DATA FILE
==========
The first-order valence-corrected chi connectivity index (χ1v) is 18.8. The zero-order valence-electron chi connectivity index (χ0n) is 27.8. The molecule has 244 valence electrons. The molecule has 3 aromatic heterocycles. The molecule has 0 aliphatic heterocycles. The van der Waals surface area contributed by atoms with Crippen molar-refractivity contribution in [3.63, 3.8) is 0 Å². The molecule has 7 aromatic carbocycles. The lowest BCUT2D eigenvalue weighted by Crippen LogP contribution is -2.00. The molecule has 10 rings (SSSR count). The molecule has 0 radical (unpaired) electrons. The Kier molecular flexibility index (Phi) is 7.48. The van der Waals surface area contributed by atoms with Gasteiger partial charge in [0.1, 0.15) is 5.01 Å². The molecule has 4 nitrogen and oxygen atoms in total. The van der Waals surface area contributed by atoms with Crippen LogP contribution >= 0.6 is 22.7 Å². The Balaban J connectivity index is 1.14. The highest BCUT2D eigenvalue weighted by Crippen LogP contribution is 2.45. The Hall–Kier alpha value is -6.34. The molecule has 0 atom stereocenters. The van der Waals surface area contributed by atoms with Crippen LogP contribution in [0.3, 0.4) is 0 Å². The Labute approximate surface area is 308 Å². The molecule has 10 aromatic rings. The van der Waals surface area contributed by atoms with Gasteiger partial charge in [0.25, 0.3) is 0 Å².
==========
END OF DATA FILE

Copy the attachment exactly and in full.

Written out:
The first-order valence-corrected chi connectivity index (χ1v) is 18.8. The zero-order valence-electron chi connectivity index (χ0n) is 27.8. The molecule has 244 valence electrons. The molecule has 3 aromatic heterocycles. The molecule has 0 aliphatic heterocycles. The van der Waals surface area contributed by atoms with Crippen molar-refractivity contribution in [3.63, 3.8) is 0 Å². The molecule has 7 aromatic carbocycles. The lowest BCUT2D eigenvalue weighted by Crippen LogP contribution is -2.00. The molecule has 10 rings (SSSR count). The molecule has 0 radical (unpaired) electrons. The Kier molecular flexibility index (Phi) is 7.48. The van der Waals surface area contributed by atoms with Gasteiger partial charge in [0.1, 0.15) is 5.01 Å². The molecule has 4 nitrogen and oxygen atoms in total. The van der Waals surface area contributed by atoms with Crippen LogP contribution >= 0.6 is 22.7 Å². The Balaban J connectivity index is 1.14. The highest BCUT2D eigenvalue weighted by Crippen LogP contribution is 2.45. The Hall–Kier alpha value is -6.34. The molecule has 0 atom stereocenters. The van der Waals surface area contributed by atoms with Crippen LogP contribution in [0.3, 0.4) is 0 Å². The Labute approximate surface area is 308 Å². The molecule has 10 aromatic rings. The van der Waals surface area contributed by atoms with Gasteiger partial charge in [0.25, 0.3) is 0 Å².